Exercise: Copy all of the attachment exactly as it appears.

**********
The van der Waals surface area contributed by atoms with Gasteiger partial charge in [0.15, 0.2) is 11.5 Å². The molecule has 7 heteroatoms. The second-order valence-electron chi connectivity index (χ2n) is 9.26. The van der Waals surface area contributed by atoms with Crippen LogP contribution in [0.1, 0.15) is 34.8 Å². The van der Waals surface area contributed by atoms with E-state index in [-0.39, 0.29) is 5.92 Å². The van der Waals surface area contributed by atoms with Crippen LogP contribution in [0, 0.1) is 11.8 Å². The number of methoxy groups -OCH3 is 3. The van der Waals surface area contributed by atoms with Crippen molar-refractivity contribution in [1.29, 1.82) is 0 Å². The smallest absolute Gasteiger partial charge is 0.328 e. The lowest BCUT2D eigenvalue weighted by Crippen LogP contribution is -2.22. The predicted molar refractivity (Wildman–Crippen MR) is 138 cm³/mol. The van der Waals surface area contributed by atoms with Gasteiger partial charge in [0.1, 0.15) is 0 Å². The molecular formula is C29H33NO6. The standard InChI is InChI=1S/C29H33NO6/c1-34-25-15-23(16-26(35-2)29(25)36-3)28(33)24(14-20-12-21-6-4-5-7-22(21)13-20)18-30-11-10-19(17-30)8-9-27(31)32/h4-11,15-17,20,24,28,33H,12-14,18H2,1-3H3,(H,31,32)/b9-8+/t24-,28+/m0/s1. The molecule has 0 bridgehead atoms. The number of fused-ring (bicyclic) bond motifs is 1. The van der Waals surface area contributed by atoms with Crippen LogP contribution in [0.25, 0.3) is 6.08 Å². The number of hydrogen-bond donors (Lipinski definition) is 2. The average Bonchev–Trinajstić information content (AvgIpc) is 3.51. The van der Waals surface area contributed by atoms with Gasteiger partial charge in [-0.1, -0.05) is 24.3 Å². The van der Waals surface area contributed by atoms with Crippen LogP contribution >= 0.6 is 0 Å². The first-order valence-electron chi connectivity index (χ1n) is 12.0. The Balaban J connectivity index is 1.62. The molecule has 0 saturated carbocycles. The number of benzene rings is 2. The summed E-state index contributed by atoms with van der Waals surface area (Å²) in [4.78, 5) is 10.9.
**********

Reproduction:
The van der Waals surface area contributed by atoms with Gasteiger partial charge in [0.15, 0.2) is 11.5 Å². The molecule has 7 heteroatoms. The second-order valence-electron chi connectivity index (χ2n) is 9.26. The van der Waals surface area contributed by atoms with Crippen LogP contribution in [0.1, 0.15) is 34.8 Å². The van der Waals surface area contributed by atoms with E-state index in [-0.39, 0.29) is 5.92 Å². The van der Waals surface area contributed by atoms with Crippen LogP contribution in [0, 0.1) is 11.8 Å². The number of methoxy groups -OCH3 is 3. The van der Waals surface area contributed by atoms with Crippen molar-refractivity contribution in [1.29, 1.82) is 0 Å². The smallest absolute Gasteiger partial charge is 0.328 e. The lowest BCUT2D eigenvalue weighted by Crippen LogP contribution is -2.22. The predicted molar refractivity (Wildman–Crippen MR) is 138 cm³/mol. The van der Waals surface area contributed by atoms with Gasteiger partial charge in [0.1, 0.15) is 0 Å². The molecular formula is C29H33NO6. The standard InChI is InChI=1S/C29H33NO6/c1-34-25-15-23(16-26(35-2)29(25)36-3)28(33)24(14-20-12-21-6-4-5-7-22(21)13-20)18-30-11-10-19(17-30)8-9-27(31)32/h4-11,15-17,20,24,28,33H,12-14,18H2,1-3H3,(H,31,32)/b9-8+/t24-,28+/m0/s1. The molecule has 0 bridgehead atoms. The number of fused-ring (bicyclic) bond motifs is 1. The van der Waals surface area contributed by atoms with Crippen LogP contribution in [0.25, 0.3) is 6.08 Å². The number of hydrogen-bond donors (Lipinski definition) is 2. The average Bonchev–Trinajstić information content (AvgIpc) is 3.51. The van der Waals surface area contributed by atoms with Gasteiger partial charge in [-0.1, -0.05) is 24.3 Å². The van der Waals surface area contributed by atoms with Crippen LogP contribution >= 0.6 is 0 Å². The first-order valence-electron chi connectivity index (χ1n) is 12.0. The Balaban J connectivity index is 1.62. The molecule has 0 saturated carbocycles. The number of benzene rings is 2. The summed E-state index contributed by atoms with van der Waals surface area (Å²) in [4.78, 5) is 10.9.